India: Why are people ignoring COVID-19 safety guidelines?
People all over the world are awaiting the successful trial of coronavirus vaccines, which is likely to bring this deadly pandemic to an end. Till then, we have to follow necessary precautions to contain the spread (“India COVID-19 cases pass one million”, Gulf News, July 17). Recent massive spike of coronavirus cases in many parts of India is disturbing. One of the primary reasons for this sudden spike is, people are putting their convenience first, forgetting the greater danger that lies ahead in ignoring these advisories issued by doctors and the government. As soon as the recent lockdown was relaxed, people started ignoring safety guidelines while visiting markets, public places.
Coronavirus is spreading like wildfire, if is a further sudden spike, and people require hospitalisation, then we don't have a massive healthcare infrastructure. Hence we must strictly adhere to safety guidelines, and cooperate with the police who are working 24x7 to keep us safe from the deadly coronavirus.
From Mr Ramesh G Jethwani
How ludicrous and pitiable it is to see that while people around the world are fighting for their survival to counter and escape the fury of COVID-19, our politicians in Rajasthan (India) are busy fighting for the fulfilment of their political ego, self-image, and ambitions (“COVID-19: India becomes third hardest-hit country for virus cases”, Gulf News, July 06) . The energy exerted on showdowns and face-offs could have very safely, and sensibly, been avoided and spent on COVID-19 victims in the state, or waited till the impact of this pandemic was over.
Disregarding and setting aside the interests and welfare of the public, the more you care for your image, benefits and welfare, the more you are bound to be the focal point of public condemnation and criticism. The unemployed need to be rehabilitated, diseased need to be cured, and unprivileged need to be taken care of.
From Mr Shiben Krishen Raina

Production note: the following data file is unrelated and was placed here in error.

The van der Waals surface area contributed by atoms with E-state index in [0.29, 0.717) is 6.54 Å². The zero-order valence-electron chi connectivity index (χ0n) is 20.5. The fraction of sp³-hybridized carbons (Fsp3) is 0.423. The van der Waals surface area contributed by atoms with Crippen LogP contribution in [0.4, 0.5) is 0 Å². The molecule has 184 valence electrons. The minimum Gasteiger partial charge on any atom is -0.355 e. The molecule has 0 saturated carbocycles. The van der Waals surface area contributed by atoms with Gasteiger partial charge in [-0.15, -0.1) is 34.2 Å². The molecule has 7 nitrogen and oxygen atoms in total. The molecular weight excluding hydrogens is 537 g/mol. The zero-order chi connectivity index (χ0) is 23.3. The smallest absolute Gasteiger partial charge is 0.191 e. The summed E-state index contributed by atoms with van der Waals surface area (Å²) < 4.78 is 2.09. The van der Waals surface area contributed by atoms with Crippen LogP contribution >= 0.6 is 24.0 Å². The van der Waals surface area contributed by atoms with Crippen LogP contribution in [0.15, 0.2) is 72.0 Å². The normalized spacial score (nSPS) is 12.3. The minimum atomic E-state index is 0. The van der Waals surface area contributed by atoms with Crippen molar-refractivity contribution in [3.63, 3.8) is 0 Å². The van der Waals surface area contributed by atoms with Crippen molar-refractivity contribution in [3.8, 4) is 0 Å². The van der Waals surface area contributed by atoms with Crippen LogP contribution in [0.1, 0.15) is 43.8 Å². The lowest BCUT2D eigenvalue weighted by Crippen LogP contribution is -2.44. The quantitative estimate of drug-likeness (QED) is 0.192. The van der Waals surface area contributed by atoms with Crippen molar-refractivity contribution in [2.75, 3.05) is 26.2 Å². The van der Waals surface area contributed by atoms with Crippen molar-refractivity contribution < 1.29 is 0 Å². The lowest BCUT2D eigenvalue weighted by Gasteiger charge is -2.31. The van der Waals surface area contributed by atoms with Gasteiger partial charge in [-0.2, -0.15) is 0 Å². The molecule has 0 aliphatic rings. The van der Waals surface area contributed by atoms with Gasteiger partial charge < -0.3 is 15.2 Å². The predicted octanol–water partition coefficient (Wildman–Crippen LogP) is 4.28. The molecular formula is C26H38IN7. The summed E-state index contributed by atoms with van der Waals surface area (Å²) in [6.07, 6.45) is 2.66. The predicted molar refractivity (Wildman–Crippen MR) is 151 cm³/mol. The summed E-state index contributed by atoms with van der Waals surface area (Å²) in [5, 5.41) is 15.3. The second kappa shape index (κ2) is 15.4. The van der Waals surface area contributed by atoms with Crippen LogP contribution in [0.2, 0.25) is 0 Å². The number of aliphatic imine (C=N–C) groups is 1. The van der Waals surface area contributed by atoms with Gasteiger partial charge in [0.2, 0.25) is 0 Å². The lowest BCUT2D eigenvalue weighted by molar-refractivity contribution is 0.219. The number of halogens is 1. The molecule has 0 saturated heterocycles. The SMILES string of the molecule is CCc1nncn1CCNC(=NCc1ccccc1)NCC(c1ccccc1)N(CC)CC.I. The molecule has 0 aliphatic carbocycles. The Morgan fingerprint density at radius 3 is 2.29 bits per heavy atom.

UAE: Supporting the government in curbing the spread of COVID-19
During the COVID-19 pandemic let’s not lose hope, and keep all the strength, courage and faith in God that all will be blessed to be well. Our utmost responsibility lies in being committed towards ourselves, and helping our community (“COVID-19 frontline workers in Dubai to get 10-year visa”, Gulf News, May 13). I am sharing my experience here. I recently found few people besides me in a supermarket, dashing to take the items on the shelves without maintaining any social distance. I had to inform the security personnel, and request the supermarket staff to kindly ensure that everyone followed precautionary measures.
I highly respect our government officials, shops, mall managements, for enforcing strict rules, and volunteers, cleaners who risk their lives. A big thanks to them and the medical care team, especially His Highness Sheikh Mohammed Bin Rashid Al Maktoum, Vice President and Prime Minister of UAE and Ruler of Dubai, for his efforts to curb this pandemic.
From Ms Sangeetha Subba
Exams: Do marks determine the future of our children?
Most students undergo the extreme pressures of education, and over-expectations from various quarters, to perform impressively (“UAE: CBSE Grade 10 results announced”, Gulf News, July 15). The definition of success has always been to obtain high marks.
Do marks define a child? Every child is unique in his or her way, and their intellectual capacities differ. With too much pressure on them to accomplish success in the exams, it is not only the average and mediocre students who are under stress, but even high achievers, who are always under tension to supersede others. If they are unable to fulfil their parents' expectations, they become nervous and guilt-ridden, many a time they take drastic actions for not achieving super success. Children's potential is constantly identified by the marks they score. Our 'rote' learning curriculum, continuous assessments and exams need refurbishing. It is not always a foolproof method to measure students' capabilities. Labelling them as dullards or raising questions on their IQ for scoring low grades, is inappropriate.
While expectations and some level of competition are good to motivate and inspire students to do their best, rise to the challenge, in gaining academic pursuits, let marks alone not define their brilliance. Let children be encouraged to put their best foot forward, help them to face challenges, setbacks and hurdles with confidence, and teach them how to handle and take failure in their stride. There is more to life than marks and grades.
From Ms Jayashree Kulkarni